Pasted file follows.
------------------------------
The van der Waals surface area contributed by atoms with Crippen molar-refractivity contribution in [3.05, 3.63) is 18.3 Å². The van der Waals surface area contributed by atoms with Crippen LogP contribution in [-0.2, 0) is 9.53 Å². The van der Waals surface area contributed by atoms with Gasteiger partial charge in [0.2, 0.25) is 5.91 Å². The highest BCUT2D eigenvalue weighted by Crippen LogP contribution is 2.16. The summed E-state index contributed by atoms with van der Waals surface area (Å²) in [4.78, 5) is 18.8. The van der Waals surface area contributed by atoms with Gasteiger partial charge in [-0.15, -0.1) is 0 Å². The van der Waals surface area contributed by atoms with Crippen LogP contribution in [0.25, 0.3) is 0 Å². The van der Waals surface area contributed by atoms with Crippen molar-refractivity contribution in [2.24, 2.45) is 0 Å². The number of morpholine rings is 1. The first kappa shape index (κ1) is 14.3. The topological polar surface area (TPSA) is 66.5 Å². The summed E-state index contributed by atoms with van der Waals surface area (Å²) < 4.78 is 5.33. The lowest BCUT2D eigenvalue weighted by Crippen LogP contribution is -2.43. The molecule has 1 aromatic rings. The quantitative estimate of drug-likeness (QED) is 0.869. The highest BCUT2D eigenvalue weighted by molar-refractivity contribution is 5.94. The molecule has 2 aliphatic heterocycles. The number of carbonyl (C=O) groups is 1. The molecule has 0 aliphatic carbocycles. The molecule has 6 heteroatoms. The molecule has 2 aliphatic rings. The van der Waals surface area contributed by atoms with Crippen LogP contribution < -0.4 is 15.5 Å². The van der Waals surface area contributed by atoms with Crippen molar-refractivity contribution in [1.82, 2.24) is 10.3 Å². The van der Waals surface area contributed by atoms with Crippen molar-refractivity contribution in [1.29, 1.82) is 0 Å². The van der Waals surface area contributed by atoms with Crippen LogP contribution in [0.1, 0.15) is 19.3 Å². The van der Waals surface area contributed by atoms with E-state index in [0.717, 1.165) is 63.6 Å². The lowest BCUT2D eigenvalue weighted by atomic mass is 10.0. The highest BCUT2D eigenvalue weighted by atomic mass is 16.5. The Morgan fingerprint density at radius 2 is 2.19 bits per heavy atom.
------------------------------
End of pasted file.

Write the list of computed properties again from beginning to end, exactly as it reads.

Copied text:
The van der Waals surface area contributed by atoms with Crippen molar-refractivity contribution in [3.05, 3.63) is 18.3 Å². The van der Waals surface area contributed by atoms with Crippen LogP contribution in [-0.2, 0) is 9.53 Å². The van der Waals surface area contributed by atoms with Gasteiger partial charge in [0.2, 0.25) is 5.91 Å². The highest BCUT2D eigenvalue weighted by Crippen LogP contribution is 2.16. The summed E-state index contributed by atoms with van der Waals surface area (Å²) in [4.78, 5) is 18.8. The van der Waals surface area contributed by atoms with Gasteiger partial charge in [-0.15, -0.1) is 0 Å². The van der Waals surface area contributed by atoms with Crippen LogP contribution in [0.25, 0.3) is 0 Å². The van der Waals surface area contributed by atoms with Crippen molar-refractivity contribution in [2.24, 2.45) is 0 Å². The number of morpholine rings is 1. The first kappa shape index (κ1) is 14.3. The topological polar surface area (TPSA) is 66.5 Å². The summed E-state index contributed by atoms with van der Waals surface area (Å²) < 4.78 is 5.33. The lowest BCUT2D eigenvalue weighted by Crippen LogP contribution is -2.43. The molecule has 1 aromatic rings. The quantitative estimate of drug-likeness (QED) is 0.869. The highest BCUT2D eigenvalue weighted by molar-refractivity contribution is 5.94. The molecule has 2 aliphatic heterocycles. The number of carbonyl (C=O) groups is 1. The molecule has 0 aliphatic carbocycles. The molecule has 6 heteroatoms. The molecule has 2 aliphatic rings. The van der Waals surface area contributed by atoms with Crippen LogP contribution < -0.4 is 15.5 Å². The van der Waals surface area contributed by atoms with Crippen molar-refractivity contribution in [1.82, 2.24) is 10.3 Å². The van der Waals surface area contributed by atoms with Crippen molar-refractivity contribution in [1.29, 1.82) is 0 Å². The van der Waals surface area contributed by atoms with Crippen LogP contribution in [0.1, 0.15) is 19.3 Å². The van der Waals surface area contributed by atoms with E-state index in [0.717, 1.165) is 63.6 Å². The lowest BCUT2D eigenvalue weighted by atomic mass is 10.0. The highest BCUT2D eigenvalue weighted by atomic mass is 16.5. The Morgan fingerprint density at radius 2 is 2.19 bits per heavy atom.